Fort Mountain State Park in Chatsworth — This park is best known for a mysterious rock wall along the mountain top, plus a variety of trails. For the easiest walk, take the 1.2-mile loop around the park’s pretty, green lake. For a challenging, all-day hike, choose the 8-mile Gahuti Trail. Mountain bikers have more than 14 miles to explore. Hwy. 52 has beautiful mountain scenery and overlooks worth stopping for. http://www.gastateparks.org/FortMountain
Moccasin Creek State Park in Lake Burton — Georgia’s smallest state park sits on the shore of a gorgeous deep-green lake. Guests can choose from the 2-mile Hemlock Falls Trail or 1-mile Non-Game Trail with a wildlife observation tower. Hwy. 197 is a particularly pretty road, passing Mark of the Potter and other popular attractions. http://www.gastateparks.org/MoccasinCreek
Red Top Mountain State Park at Lake Allatoona — Just 40 minutes north of Atlanta you’ll find a variety of trails with nice fall color. The easy, flat 4-mile Iron Hill Loop is open to bikes and foot traffic, offering great views of the lake and forest. Another good choice for lake views is the 5.5-mile Homestead Trail. Families with young children will like the paved walking path behind the park office. Be sure to explore the log cabin and blacksmith shed. http://gastateparks.org/RedTopMountain
Smithgall Woods State Park in Helen — Protecting more than 6,000 acres around Dukes Creek, this is the perfect spot for fly fishing while enjoying fall color. Day visitors can picnic near the creek, and overnight guests can hike a private trail to Dukes Creek Falls. A 1.6-mile loop climbs to Laurel Ridge and provides a view of Mt. Yonah once most leaves are off the trees. This park is near many wineries and Helen’s Oktoberfest. http://www.gastateparks.org/SmithgallWoods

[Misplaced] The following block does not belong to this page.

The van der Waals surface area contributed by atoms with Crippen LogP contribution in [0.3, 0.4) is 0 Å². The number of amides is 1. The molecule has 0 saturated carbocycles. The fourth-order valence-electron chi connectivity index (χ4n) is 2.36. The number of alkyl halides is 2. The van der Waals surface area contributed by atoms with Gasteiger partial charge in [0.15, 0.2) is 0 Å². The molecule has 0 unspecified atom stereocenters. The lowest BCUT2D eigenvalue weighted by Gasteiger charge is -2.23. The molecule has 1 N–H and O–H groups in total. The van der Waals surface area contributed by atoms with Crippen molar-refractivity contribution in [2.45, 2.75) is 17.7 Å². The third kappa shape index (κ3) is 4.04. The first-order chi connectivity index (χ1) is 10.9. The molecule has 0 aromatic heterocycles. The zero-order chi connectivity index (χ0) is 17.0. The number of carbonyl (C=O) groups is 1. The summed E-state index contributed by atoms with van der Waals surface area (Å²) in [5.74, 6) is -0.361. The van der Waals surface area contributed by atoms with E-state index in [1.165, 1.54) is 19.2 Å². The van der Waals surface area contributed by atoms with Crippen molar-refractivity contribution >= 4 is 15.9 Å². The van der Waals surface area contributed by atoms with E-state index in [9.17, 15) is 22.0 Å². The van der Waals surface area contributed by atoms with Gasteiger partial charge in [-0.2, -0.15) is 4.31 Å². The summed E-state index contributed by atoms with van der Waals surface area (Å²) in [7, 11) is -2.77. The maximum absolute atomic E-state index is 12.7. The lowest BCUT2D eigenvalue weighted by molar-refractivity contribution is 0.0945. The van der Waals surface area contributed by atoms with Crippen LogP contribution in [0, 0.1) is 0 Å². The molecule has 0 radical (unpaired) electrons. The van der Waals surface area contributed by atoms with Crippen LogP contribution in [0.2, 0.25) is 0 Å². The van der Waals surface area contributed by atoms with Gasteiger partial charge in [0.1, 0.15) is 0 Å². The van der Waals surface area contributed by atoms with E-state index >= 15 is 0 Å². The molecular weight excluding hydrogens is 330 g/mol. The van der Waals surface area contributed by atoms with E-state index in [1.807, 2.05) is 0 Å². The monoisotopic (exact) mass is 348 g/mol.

Sweetwater Creek State Park by Lithia Springs — Just west of Atlanta you’ll find 9 miles of hiking trails, a beautiful creek and small lake. For an easy walk, take the popular 1-mile Red Trail which follows the creek to the ruins of an old mill. For more of a workout, continue past the mill to the Blue Trail, where you’ll climb steep bluffs for outstanding creek views. Sign up for a guided hike to learn more about this park’s Civil War history. A new yurt village opened this September. http://www.gastateparks.org/SweetwaterCreek
Tallulah George State Park near Clayton — Tallulah is one of the most spectacular canyons in the southeast, and you can choose from easy or difficult trails. Hike along the rim to several overlooks with waterfall views, or get a permit from the park office to trek all the way to the bottom. During November, you can watch expert kayakers as they enjoy the bi-annual “whitewater releases.” Be sure to see the park’s film because it includes heart-racing footage of kayakers and news clips from Karl Wallenda’s famous tightrope walk across the gorge. http://www.gastateparks.org/TallulahGorge
Unicoli State Park in Helen — Avoid Oktoberfest crowds in Helen by hiking a pretty 3-mile trail which leads from the park into town. You can enjoy lunch and window shopping before hiking back to the trailhead. Mountain bikers can zip past fall color on the park’s challenging 7.5-mile bike loop. If you’re up for a steep hike, take the 4.8-mile Smith Creek Trail up to Anna Ruby Falls. To avoid having to hike back, leave a second car at the falls. http://gastateparks.org/Unicoi
Victoria Bryant State Park in Royston — Nestled in the rolling hills of Georgia’s upper Piedmont, this is one of northern Georgia’s best kept secrets. A beautiful stream flows through the park, providing the perfect setting for an after-picnic stroll. Hikers can follow either the short nature trail or the longer perimeter trail that travels through hardwoods and crosses creeks.
Vogel State Park in Blairsville — The 4-mile Bear Hair Gap Trail makes a nice day trip for experienced hikers, offering great mountain color and a birds-eye view of the park’s lake. For an easier walk, follow the Lake Loop to a small waterfall. The twisting roads around Vogel, particularly Wolf Pen Gap Road, offer some of north Georgia’s prettiest fall scenery.